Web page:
Working for IBM as a contractor was the worst work experience I ever had - they did not supply the equipment to do the job, and in the later years they started to reduce contractor rates - usually just before buying another company! I would have quit, but I had to stay in the job until my Green Card was approved.

So, I will never work for IBM again in any capacity as these anecdotes are just the tip of the iceberg as to how IBM managed to pull defeat from the jaws of victory.

Official: IBM to gobble Red Hat for $34bn – yes, the enterprise Linux biz

Edwin Tumblebunny

Ashes to ashes, dust to dust - Red Hat is dead.

Red Hat will be a distant memory in a few years as it gets absorbed by the abhorrent IBM culture and its bones picked clean by the IBM beancounters. Nothing good ever happens to a company bought by IBM.

I worked as a contractor for IBM's IGS division in the late '90s and early 2000s at their third biggest customer, and even then, IBM was doing their best to demoralize their staff (and contractors) and annoy their customers as much as possible!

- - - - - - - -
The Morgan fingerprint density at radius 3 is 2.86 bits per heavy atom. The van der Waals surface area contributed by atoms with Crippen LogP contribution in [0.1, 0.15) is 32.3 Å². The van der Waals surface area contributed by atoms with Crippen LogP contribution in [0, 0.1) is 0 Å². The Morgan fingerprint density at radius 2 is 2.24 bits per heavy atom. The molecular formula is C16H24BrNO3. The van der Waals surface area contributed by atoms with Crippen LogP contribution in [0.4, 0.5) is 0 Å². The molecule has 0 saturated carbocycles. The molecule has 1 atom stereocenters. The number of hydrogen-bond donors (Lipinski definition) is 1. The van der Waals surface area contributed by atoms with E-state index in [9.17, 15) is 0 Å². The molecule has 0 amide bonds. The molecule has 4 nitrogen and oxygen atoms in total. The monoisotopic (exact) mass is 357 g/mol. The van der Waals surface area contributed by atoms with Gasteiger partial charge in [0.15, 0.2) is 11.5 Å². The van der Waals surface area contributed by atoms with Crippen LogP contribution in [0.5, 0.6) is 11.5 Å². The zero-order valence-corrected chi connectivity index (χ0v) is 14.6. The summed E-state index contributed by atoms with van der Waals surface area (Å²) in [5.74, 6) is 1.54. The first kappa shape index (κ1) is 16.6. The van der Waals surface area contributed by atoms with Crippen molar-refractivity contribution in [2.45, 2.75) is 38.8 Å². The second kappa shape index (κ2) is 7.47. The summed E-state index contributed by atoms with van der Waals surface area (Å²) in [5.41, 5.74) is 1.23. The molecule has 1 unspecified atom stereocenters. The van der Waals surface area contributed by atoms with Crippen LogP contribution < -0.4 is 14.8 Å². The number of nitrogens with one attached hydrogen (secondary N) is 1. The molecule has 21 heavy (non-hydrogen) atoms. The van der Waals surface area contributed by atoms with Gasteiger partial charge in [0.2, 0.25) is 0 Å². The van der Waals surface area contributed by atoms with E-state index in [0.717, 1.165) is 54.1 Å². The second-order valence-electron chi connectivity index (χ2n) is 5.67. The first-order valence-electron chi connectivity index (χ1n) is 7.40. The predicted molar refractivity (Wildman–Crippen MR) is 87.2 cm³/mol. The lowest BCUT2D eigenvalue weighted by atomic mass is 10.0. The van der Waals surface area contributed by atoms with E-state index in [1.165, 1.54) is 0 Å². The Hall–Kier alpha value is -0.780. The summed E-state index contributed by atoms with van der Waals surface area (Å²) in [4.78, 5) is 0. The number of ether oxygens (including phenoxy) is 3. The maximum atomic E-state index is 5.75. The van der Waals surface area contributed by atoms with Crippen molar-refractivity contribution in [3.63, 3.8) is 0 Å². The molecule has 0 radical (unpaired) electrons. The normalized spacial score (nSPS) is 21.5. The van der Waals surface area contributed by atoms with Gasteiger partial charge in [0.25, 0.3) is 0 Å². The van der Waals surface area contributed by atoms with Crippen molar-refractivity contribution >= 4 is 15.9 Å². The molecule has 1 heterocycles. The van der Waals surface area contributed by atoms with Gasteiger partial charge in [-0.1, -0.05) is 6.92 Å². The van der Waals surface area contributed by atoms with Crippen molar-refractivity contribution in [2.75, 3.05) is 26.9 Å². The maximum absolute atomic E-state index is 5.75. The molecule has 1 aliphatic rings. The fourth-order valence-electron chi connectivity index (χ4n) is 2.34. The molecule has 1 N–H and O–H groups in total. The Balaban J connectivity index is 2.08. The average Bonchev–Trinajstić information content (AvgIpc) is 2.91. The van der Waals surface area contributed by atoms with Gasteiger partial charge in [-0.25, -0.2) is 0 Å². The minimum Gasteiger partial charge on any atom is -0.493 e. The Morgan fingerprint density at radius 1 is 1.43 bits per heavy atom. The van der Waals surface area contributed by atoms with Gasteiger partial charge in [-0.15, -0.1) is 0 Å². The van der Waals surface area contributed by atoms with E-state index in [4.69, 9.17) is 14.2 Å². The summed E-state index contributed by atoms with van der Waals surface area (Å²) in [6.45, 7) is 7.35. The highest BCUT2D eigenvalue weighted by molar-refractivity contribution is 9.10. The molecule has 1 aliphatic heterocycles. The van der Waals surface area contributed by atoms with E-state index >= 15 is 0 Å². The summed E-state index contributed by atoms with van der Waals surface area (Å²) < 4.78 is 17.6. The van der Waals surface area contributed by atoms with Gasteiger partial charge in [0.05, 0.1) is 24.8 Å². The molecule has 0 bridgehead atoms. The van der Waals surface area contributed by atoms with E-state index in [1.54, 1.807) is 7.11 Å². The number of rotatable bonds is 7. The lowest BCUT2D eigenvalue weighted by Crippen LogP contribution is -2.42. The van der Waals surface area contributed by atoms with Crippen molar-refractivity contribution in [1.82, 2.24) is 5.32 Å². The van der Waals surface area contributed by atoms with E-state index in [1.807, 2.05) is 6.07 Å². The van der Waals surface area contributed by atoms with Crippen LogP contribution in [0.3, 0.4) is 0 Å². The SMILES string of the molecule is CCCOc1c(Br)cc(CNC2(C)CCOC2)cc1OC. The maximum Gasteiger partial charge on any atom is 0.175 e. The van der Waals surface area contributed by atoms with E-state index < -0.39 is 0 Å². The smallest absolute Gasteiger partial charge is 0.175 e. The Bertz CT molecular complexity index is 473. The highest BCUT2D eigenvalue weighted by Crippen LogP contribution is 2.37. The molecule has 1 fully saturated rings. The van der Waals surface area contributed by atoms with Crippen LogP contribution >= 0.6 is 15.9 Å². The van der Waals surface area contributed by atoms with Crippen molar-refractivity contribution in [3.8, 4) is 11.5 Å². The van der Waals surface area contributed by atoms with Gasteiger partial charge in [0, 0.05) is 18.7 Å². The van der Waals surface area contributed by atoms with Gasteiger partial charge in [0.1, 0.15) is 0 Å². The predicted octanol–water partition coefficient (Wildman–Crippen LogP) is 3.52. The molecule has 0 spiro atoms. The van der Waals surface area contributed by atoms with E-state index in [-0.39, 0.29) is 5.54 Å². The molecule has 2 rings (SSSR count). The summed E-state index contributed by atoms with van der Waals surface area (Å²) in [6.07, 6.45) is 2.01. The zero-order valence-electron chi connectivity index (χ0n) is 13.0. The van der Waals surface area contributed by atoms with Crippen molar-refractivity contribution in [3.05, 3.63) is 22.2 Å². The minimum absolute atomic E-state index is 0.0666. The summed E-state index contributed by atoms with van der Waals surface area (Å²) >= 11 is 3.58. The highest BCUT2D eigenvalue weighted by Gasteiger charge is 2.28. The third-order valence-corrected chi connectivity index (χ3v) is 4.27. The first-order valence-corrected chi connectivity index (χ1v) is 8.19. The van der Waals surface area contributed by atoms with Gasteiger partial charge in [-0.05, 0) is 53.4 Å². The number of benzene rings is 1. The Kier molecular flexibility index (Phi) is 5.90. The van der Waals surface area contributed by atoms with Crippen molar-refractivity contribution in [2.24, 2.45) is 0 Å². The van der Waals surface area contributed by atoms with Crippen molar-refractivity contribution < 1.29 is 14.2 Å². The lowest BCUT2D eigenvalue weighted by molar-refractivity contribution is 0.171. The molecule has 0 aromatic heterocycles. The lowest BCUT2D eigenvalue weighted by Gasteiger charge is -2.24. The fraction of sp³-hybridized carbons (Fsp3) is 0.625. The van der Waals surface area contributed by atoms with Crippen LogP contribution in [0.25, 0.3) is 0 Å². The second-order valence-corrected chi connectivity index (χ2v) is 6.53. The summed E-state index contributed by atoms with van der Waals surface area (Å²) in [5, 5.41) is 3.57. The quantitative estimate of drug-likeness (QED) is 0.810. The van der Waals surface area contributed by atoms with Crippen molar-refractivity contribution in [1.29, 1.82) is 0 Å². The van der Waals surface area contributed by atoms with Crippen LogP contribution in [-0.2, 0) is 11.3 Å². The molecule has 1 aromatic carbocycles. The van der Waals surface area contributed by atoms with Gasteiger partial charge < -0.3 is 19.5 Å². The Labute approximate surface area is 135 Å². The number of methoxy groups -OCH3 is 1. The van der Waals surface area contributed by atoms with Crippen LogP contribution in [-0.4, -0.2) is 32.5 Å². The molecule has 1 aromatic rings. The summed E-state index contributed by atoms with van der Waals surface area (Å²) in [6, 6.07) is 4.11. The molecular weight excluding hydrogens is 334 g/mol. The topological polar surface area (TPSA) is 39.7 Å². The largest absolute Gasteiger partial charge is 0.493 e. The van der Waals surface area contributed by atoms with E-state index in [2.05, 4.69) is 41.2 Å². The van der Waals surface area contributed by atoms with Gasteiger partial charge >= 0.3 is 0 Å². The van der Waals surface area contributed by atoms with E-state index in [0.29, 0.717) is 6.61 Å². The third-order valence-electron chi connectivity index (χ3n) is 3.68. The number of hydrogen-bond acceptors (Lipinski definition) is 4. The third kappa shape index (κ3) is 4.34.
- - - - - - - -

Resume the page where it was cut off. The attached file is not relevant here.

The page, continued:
Some examples:

The on-site IBM employees (and contractors) had to use Lotus Notes for email. That was probably the worst piece of software I have ever used - I think baboons on drugs could have done a better design job. IBM set up a T1 (1.54 Mbps) link between the customer and the local IBM hub for email, etc. It sounds great until you realize there were over 150 people involved and due to the settings of Notes replication, it could often take over an hour to actually download email to read.

To do my job I needed to install some IBM software. My PC did not have enough disk space for this software as well as the other software I needed. Rather than buy me a bigger hard disk I had to spend 8 hours a week installing and reinstalling software to do my job.

I waited three months for a $50 stick of memory to be approved. When it finally arrived my machine had been changed out (due to a new customer project) and the memory was not compatible! Since I worked on a lot of projects I often had machines supplied by the customer on my desk. So, I would use one of these as my personal PC and would get an upgrade when the next project started!